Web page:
I picked up Elizabeth Gilbert’s Committed on a recent trip to Hong Kong as a guilty pleasure (I listened to Eat Pray Love as a book on CD on my two-hour commute back and forth to church last year). Many of you may know that I’m only two and a half years into my own marriage, so at times it’s been kind of disheartening to bear all of her skepticism and jaded-ness with the institution of marriage, given her messy divorce, depression, etc. But the other night she included the following wisdom from psychologist Shirley P. Glass that, I think, really rings true.
Gilbert describes how marriages are commonly rocked by infidelities that begin as what we think are innocent friendships and affections with others. While Gilbert wonders how good things (friendships) can go so bad (turn into affairs), Glass holds that there are walls and windows to marriage relationships, that without proper maintenance, can let in what is meant to be kept out, and keep out what is meant to be let in. As Gilbert paraphrases,
“The windows are the aspects of your relationship that are open to the world–that is, the necessary gaps through which you interact with family and friends; the walls are the barriers of trust behind which you guard the most intimate secrets of your marriage. What often happens, though, during so-called harmless friendships, is that you begin sharing intimacies with your new friend that belong hidden within your marriage…”
Gilbert goes onto say how good this feels at first, but how, following Glass’s theory, the effect is actually to set up a wall where a window should be, closing off your spouse from your deepest feelings, and opening a window where there should be a wall by inviting another in. Further reflecting on Glass’s “architecture of matrimonial intimacy,” Gilbert writes that while months or years later we are surprised to find our feelings have grown for someone outside our marriage, however intentional said feelings, it is we who built, or rearranged the structure ourselves. With her characteristic wry wit and refreshing honesty, Gilbert then exclaims, “Does all this sound excruciatingly obvious to everybody else? Because it was not excruciatingly obvious to me.”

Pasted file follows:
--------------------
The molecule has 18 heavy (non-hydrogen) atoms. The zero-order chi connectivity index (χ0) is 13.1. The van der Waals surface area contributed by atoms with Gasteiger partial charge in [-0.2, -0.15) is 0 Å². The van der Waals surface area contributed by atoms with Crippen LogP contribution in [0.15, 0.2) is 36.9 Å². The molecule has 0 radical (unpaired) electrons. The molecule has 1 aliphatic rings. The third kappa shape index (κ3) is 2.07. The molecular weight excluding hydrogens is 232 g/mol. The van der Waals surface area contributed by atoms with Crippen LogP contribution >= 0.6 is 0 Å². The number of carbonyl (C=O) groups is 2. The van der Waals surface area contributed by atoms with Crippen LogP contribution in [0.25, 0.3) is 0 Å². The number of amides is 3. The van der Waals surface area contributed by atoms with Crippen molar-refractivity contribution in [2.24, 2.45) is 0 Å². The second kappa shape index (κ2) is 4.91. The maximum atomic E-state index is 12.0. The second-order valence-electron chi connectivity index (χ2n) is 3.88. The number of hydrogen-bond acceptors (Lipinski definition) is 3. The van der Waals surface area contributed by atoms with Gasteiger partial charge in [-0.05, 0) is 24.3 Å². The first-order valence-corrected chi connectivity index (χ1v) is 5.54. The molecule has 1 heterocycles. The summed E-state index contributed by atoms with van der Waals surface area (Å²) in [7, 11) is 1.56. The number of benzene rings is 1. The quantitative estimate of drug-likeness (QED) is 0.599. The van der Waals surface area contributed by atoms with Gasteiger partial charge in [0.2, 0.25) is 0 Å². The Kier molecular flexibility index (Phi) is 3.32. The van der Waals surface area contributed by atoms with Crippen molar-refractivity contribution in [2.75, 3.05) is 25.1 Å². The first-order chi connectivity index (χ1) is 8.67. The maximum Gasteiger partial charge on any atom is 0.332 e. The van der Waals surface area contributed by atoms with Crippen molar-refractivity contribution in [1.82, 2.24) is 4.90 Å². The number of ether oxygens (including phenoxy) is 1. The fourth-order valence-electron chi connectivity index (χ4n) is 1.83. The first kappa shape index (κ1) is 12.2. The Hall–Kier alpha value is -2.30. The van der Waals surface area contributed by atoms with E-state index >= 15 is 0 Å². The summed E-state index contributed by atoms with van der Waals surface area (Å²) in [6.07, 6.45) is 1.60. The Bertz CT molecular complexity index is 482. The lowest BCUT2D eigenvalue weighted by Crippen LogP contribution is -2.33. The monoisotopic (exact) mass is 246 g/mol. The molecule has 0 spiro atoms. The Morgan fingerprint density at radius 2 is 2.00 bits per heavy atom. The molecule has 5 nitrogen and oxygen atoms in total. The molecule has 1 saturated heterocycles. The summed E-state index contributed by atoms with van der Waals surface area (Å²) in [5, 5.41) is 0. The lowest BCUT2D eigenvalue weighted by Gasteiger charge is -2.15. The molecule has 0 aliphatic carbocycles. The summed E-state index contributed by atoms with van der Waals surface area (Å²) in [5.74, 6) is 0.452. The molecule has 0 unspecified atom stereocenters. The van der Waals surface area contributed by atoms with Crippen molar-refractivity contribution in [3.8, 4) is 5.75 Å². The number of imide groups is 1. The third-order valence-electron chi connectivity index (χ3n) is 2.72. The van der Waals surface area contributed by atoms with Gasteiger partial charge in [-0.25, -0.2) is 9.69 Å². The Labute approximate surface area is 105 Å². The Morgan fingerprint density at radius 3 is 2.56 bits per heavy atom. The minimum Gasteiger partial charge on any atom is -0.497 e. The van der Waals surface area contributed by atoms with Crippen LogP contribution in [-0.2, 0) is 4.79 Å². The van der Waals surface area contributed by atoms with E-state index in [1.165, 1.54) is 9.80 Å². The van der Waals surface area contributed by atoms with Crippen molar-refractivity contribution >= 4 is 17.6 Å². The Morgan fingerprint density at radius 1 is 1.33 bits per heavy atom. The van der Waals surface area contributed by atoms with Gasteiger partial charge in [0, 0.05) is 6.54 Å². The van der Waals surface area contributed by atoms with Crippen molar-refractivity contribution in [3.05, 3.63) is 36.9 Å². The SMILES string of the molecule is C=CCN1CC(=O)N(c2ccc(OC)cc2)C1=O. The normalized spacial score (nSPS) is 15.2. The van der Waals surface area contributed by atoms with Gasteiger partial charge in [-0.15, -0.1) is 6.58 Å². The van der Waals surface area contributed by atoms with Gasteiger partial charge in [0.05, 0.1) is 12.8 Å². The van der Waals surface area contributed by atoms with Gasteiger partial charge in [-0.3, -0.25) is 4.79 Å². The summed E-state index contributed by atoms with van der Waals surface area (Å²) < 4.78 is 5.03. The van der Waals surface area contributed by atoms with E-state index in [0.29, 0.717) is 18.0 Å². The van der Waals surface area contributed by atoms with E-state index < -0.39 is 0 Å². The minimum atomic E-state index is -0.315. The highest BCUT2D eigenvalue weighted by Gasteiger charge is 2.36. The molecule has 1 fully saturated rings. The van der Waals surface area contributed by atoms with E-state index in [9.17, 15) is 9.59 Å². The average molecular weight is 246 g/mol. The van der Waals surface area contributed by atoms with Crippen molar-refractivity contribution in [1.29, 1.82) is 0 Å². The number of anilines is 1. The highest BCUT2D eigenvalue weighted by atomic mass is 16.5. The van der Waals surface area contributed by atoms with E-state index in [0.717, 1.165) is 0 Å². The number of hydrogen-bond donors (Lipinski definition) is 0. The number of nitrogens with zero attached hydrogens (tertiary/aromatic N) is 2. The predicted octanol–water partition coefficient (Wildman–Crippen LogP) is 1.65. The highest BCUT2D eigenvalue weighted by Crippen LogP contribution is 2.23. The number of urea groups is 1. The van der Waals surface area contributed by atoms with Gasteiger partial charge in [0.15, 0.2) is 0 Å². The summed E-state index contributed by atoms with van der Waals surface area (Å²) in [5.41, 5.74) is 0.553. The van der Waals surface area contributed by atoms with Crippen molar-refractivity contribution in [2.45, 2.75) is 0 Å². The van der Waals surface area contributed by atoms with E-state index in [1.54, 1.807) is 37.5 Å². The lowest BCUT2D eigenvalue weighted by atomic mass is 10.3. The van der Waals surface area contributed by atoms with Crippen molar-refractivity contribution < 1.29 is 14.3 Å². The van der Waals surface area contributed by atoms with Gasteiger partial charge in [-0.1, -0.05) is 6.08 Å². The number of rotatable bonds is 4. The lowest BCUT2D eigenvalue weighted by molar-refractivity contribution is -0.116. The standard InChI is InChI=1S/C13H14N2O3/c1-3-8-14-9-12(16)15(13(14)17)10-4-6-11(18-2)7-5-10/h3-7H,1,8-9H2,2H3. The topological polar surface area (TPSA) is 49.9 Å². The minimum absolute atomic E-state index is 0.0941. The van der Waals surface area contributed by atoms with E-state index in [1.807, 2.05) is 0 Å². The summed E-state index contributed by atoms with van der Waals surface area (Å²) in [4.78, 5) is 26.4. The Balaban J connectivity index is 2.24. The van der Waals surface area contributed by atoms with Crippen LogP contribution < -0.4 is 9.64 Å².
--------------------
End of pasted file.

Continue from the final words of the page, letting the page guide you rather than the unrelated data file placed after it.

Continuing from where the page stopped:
My wise spiritual director once alerted me to the fact that contrary to what the world would have us believe, it is spiritual, not sexual intimacy that is the deepest form of connection. Hence, forming deep connections with others outside your marriage will not feed your soul if you and your spouse do not enjoy and safeguard a certain kind of spiritual intimacy yourselves. Given my last post on intimacy, I thought these details about walls and windows and spiritual intimacy were important to share–they’ve been insightful for me as I continue to learn about love and intimacy in my own marriage.